An earthquake measuring 5.9 on the Richter scale which hit Yogyakarta and Central Java on May 27, 2006 resulted in 5,749 deaths, 428 909 damaged houses, causing a total loss of about Rp29.2 trillions. Since then, disaster risk reduction program has become an important part of the development program carried out in all sectors.
The magnitude of the effects in this incident showed the unpreparedness of the government to tackle the after effect. However, after sometimes, the recovery and development process took place relatively quickly. Within a period of 253 days, as many as 144 034 collapsed houses have been rebuilt, or in other words, an average of 570 homes were built every day.
“One of the things we managed to realize in the previous discussions was that we have a contributing factor which fosters our spirit, that factor is culture. It became the foundation for the Yogyakarta community to recover,” said Head of Centre for Disaster Studies (PSBA) UGM, Dr.Rer.Nat Djati Mardiatno, M.Si, at a dialogue themed Post-Incident Development of Earthquake in Yogyakarta – Central Java in 2006, on Wednesday (25/5) at UGM.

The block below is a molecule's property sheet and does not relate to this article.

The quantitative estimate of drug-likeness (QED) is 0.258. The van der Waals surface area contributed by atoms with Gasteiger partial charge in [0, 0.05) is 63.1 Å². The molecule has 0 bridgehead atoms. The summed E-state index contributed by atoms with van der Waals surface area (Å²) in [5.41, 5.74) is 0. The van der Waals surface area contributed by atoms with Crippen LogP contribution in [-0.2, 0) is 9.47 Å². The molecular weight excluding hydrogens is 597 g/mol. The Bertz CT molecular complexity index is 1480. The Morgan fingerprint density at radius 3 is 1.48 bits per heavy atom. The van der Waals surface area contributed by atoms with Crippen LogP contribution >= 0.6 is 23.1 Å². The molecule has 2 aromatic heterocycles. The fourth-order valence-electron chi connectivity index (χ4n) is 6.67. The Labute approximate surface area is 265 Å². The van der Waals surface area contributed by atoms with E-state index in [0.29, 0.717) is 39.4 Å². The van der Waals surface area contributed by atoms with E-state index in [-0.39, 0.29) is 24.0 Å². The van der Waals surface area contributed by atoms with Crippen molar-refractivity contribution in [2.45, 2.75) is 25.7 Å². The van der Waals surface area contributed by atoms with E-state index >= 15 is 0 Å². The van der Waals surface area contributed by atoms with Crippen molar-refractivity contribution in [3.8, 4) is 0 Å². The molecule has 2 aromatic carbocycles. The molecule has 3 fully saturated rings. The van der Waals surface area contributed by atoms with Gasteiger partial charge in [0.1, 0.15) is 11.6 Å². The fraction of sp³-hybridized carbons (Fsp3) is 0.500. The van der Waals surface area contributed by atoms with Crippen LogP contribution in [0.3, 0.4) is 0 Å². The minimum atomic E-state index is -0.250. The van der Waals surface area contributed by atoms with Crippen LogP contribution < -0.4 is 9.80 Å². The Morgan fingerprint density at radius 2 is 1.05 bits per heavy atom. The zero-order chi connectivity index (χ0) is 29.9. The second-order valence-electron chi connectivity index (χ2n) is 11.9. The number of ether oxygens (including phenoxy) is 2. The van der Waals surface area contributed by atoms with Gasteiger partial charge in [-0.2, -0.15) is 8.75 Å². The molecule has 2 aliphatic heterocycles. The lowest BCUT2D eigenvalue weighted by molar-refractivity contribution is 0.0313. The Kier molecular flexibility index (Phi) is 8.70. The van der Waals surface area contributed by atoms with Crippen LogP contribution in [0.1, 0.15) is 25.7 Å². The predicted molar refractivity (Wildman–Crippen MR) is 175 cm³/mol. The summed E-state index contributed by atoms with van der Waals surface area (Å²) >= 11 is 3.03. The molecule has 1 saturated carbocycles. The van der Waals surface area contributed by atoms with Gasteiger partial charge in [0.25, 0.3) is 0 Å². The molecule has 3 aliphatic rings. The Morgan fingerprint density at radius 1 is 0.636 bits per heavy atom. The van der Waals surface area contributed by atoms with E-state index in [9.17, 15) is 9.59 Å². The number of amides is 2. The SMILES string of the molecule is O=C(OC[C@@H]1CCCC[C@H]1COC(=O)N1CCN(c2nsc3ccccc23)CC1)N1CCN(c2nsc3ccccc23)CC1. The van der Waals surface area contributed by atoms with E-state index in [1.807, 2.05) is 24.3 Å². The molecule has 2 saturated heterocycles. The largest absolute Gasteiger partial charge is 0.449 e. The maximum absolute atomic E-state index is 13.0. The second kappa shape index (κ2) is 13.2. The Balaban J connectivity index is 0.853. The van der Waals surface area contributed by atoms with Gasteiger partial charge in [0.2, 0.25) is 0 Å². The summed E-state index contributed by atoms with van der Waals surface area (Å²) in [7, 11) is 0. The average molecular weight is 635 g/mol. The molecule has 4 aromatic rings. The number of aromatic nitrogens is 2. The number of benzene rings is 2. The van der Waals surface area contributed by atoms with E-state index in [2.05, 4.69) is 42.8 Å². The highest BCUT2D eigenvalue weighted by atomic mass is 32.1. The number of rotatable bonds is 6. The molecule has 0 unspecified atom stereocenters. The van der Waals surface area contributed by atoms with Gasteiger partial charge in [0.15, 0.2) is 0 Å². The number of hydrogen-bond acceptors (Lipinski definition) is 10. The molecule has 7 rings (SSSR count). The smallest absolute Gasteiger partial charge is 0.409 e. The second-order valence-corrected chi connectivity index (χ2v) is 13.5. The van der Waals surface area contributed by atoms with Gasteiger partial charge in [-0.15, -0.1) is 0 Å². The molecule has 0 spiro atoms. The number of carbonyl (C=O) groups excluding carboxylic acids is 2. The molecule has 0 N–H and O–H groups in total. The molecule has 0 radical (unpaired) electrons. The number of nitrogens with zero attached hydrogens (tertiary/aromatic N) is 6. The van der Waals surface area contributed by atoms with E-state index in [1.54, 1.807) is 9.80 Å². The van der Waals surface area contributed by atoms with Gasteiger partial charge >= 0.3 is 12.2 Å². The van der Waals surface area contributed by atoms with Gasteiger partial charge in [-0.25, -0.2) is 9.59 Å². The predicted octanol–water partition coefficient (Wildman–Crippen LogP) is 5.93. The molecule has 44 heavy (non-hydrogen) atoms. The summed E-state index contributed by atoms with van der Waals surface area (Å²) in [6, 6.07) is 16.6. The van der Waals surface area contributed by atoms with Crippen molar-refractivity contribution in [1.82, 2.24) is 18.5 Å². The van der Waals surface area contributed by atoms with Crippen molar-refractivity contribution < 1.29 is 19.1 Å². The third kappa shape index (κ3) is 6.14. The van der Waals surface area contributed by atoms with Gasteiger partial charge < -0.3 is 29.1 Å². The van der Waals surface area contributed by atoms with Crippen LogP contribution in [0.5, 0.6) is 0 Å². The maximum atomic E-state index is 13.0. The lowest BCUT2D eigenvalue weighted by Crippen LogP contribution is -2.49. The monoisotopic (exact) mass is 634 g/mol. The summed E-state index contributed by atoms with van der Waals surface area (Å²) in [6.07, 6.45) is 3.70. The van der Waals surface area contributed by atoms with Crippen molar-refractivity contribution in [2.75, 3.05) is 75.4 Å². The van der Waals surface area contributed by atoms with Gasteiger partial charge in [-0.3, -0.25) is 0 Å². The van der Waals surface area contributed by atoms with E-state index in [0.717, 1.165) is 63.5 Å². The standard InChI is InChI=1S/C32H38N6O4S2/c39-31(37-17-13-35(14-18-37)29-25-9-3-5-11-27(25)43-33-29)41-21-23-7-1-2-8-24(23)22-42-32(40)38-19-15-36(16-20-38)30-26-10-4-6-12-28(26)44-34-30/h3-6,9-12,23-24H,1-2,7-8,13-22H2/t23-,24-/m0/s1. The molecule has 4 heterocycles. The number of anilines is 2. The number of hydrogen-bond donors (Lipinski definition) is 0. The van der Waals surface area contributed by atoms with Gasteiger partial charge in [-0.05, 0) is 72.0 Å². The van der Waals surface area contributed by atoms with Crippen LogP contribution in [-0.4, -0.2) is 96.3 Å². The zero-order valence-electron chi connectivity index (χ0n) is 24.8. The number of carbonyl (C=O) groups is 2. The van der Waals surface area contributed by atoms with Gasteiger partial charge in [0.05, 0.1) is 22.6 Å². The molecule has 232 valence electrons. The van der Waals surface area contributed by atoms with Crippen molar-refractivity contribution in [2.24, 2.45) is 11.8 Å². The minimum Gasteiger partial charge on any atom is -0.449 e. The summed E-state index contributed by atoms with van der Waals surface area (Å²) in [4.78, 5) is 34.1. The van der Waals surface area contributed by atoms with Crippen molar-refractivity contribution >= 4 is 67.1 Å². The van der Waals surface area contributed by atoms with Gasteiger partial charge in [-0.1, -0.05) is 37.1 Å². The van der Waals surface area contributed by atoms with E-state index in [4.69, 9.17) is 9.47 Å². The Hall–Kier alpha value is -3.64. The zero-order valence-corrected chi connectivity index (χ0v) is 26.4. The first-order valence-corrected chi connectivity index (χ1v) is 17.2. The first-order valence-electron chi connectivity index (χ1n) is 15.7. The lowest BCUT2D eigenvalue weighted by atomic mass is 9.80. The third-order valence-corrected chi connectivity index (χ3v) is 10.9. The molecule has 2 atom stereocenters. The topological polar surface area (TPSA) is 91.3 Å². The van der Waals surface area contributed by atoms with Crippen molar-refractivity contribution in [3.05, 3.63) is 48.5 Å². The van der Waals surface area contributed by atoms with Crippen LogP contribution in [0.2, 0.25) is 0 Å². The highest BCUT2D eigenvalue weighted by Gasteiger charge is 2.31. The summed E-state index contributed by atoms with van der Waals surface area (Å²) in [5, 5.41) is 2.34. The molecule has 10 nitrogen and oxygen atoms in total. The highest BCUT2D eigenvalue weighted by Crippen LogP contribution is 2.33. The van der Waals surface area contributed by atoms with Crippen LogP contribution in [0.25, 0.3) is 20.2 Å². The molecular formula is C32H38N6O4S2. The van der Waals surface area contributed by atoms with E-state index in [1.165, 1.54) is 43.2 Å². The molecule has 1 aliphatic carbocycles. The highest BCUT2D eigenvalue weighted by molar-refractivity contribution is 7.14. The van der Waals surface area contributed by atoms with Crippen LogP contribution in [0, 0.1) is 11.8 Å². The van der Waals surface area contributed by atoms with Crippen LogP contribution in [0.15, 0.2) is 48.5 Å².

In this regard, the Head of the Regional Disaster Management Agency (BPBD) of Yogyakarta, Gatot Saptadi, describes four factors that determine the success of the post-disaster rehabilitation and reconstruction all of which comes from the wisdom of the people of Yogyakarta. Those are leadership, local wisdom, true community empowerment, as well as the values of community life, such as the culture of mutual help and mutual respect.
Further, Gatot explained how in this process the public is able to cooperate with the government. “The recovery process used the concept of community-based. The government gives a stimulant of Rp15 million per house, and people on average contributed about Rp28,10 million in the form of funds, energy, materials, as well as a variety of building equipment,” he added.
On the same occasion, the Coordinator of Advocacy Forum for Disaster Reduction for Yogyakarta, Aris Sustiyono, said that this experience has shown that the development needs to pay attention to cultural factors.
“People from Yogyakarta have been known for their tradition and valuable knowledge about the governance of community life. It should be able to become a principle adopted for the province’s development so that it won’t eliminate the local wisdom that already exists,” he explained.
One of the values used is the philosophy of life by Sri Sultan Hamengkubuwana I, Hamemayu Hayuning Bawana, which can be interpreted as a form of harmonious relationship between man and man, man and God, and man and the surrounding nature. This principle, he said, must be translated into development policies that remain entrenched in the cultural wisdom, especially in the middle of the province’s development which raises the complexity of problems.
“Being modern does not have to abandon the philosophy of life taught by our ancestors, because philosophy is a way of looking forward in pursuing this life,” he added.